April 24, 2014

Baby stuff filters over here

Oster, Emily. Expecting Better: Why the Conventional Pregnancy Wisdom is Wrong--and What You Really Need to Know. New York: The Penguin Press, 2013.

Sorry, loyal reader (and the singular may well be true by this point), I've been a little preoccupied. Not with anything particularly useful--mostly watching Scandal, but also working on my other new blog, burning cookies (or maybe that was just tonight), and other assorted things that kept me from reading.

Now, however, worlds have collided, and I've finally finished a book. Even better, it's one that I enjoyed cover to (virtual) cover. As I've made quite obvious on the other blog, if not here, I love research, data, graphs, and generally feeling like I know what's going on, even on topics like babies where you generally have no idea. Therefore, I pretty much raced to buy this book after I saw it recommended on a chat last week, and then I plowed through it at a speed belied by my most-recent-post date.

Expecting Better is written in a clear-headed, witty, and accessible fashion by a youngish economist who's been trained all her life to look at the evidence that informs our decisions. When she started thinking about getting pregnant, and even more through all those interminable doctor's visits and baby books, however, she was frustrated by the dearth of data. Don't drink alcohol. Don't eat deli meat. Your risk of something is pretty low. But why not? And how low is your definition of low, Doctor? So, Oster went off to get her own answers, scouring through the medical studies that back up all these claims and bans to determine what's serious and what's unsupported, first for her own benefit, then for her lucky friends, then for all of us in book form.

One of the key points of the book is that once you have the evidence, you can place it alongside your values and make the decision that's right for you. Maybe a 1 in 1000 chance seems high to you and you'd rather stay away from item Y; maybe you think that's a pretty slim risk and not worth worrying about. Therefore, I'm not going to try to present much of what Oster found and what I thought about it. Instead, here are some of the topics that I highlighted for future reference:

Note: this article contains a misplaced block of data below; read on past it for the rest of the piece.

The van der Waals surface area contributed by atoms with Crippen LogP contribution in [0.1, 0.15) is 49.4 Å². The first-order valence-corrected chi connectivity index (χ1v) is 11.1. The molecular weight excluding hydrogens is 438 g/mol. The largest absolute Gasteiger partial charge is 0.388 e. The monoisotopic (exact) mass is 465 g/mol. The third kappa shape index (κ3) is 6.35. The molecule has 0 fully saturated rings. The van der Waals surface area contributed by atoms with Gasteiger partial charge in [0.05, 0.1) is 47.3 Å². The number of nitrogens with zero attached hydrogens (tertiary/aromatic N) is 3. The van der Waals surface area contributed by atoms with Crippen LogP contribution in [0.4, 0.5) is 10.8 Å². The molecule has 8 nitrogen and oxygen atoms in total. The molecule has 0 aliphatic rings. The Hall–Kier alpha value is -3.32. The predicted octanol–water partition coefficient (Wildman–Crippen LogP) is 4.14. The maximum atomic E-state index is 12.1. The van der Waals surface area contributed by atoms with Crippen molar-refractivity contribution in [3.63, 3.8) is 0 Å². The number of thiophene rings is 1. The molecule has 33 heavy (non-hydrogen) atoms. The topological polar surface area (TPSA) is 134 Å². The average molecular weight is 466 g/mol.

• A great reminder on correlation and causation, with the key point (which I remember Michael Pollan observing about vitamins) being that sometimes just being the kind of person who would do X has the same observable effect as actually bothering to do said X.
  • A passage on weight gain during pregnancy, for all those feeling oppressed at the scales in the doctor's office.
  • Tips for charting if you want to become pregnant.
  • The evidence related to alcohol and caffeine consumption while pregnant (an example of applying personal weights to the evidence--I read it and decided, eh, I don't need either even if they're probably no biggie in small amounts).
  • Which drugs are safer than others, and why.
  • Which of the banned foods you really need to stay away from.
  • The pros and cons of screening tests.
  • And, generally, when to chill out and do what feels right (like sleeping position).
If any of those pique your interest, I encourage you to get the book, devour it as I did, and make your own judgments. I feel smarter and more calm for having done it.

Rating: ***1/2

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